The lab-grown meatball is the work of Vow, an Australian-based cultured meat startup that is dedicated to highlighting the negative impacts animal agriculture and meat production has on climate change.
According to Vow, which notes on its website that it is “clear we need to change the way we eat,” the issues caused to the planet by the growing demand for meat can be solved through the use of cells and DNA rather than the slaughter of animals.
“We have a behaviour change problem when it comes to meat consumption,” George Peppou, CEO of Vow, told The Guardian. “The goal is to transition a few billion meat eaters away from eating [conventional] animal protein to eating things that can be produced in electrified systems.
“And we believe the best way to do that is to invent meat. We look for cells that are easy to grow, really tasty and nutritious, and then mix and match those cells to create really tasty meat.”
To create the woolly mammoth meatballs, which were unveiled this week at Nemo, a science museum in the Netherlands, the company worked with Professor Ernst Wolvetang at the Australian Institute for Bioengineering at the University of Queensland to create the mammoth muscle protein. The process involved obtaining DNA sequence for mammoth myoglobin and filling in any gaps in the genetic code using elephant DNA, according to the outlet.
The DNA sequence was then placed in stem cells from a sheep, which replicated to form the billions of cells needed to create the meat from the extinct animals.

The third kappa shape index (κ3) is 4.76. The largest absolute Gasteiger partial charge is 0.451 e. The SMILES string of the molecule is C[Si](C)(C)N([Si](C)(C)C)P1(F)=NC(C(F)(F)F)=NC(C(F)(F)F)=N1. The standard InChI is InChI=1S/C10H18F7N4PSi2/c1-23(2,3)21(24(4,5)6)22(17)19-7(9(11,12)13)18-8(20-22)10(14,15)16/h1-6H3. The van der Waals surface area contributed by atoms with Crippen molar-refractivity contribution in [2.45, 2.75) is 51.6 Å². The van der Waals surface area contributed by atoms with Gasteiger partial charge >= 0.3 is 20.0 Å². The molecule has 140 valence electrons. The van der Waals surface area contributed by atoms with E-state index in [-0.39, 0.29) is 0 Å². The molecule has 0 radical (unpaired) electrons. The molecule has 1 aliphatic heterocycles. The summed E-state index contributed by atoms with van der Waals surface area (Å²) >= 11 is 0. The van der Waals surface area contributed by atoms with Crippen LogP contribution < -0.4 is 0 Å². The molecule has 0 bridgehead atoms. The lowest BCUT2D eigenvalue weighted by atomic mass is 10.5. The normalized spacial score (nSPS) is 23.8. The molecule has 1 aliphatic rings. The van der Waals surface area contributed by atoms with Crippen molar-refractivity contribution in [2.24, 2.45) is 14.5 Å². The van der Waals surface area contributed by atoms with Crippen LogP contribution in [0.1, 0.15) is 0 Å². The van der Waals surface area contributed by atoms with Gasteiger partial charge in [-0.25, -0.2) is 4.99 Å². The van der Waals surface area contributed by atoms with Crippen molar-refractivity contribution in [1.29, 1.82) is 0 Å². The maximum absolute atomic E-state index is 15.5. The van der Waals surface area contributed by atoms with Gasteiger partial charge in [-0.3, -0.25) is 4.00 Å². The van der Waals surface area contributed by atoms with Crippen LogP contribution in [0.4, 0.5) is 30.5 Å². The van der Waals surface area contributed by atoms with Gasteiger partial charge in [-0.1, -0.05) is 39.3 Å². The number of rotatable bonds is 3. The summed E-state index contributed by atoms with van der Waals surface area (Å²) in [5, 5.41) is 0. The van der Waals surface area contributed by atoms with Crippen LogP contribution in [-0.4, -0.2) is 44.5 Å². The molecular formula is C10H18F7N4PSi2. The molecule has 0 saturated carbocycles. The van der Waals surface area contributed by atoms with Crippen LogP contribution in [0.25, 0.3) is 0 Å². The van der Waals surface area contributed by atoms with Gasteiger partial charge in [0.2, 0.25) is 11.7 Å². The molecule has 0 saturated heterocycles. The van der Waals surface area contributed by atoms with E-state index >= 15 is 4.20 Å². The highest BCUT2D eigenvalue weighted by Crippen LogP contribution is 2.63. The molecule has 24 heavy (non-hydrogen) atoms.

“It was ridiculously easy and fast,” Professor Wolvetang told The Guardian. “We did this in a couple of weeks.”
No one has eaten the meatballs yet, however, as Wolvetang noted the dangers associated with the meat. “We haven’t seen this protein for thousands of years,” he explained. “So we have no idea how our immune system would react when we eat it. But if we did it again, we could certainly do it in a way that would make it more palatable to regulatory bodies.”
Woolly mammoths began to disappear 10,000 years ago, before going extinct 4,000 years ago, according to the Natural History Museum. The woolly mammoth’s extinction has been linked to humans, whose diets included the animals, and climate change.
As for why Vow chose to create the lab-grown meatball using woolly mammoth DNA, the company said on its website that the mammoth is a “monumental symbol of loss and what drastic climate change can have as an impact”.
“As the animal was unable to adapt to their ever-changing environment, we wondered if this giant could become a beacon of hope for the future of food,” Vow said.
The company also revealed that it chose to create an “iconic” meatball because the food is “popular in many cultures” and because they are an “accessible dish, simple to make and affordable”. “Exactly what we hope to achieve for cultured meat products in the feature,” Vow added.
This is not the first time that DNA from extinct animals has been used in food production, as a California-based company previously created gummy bears using gelatin from mastodon DNA.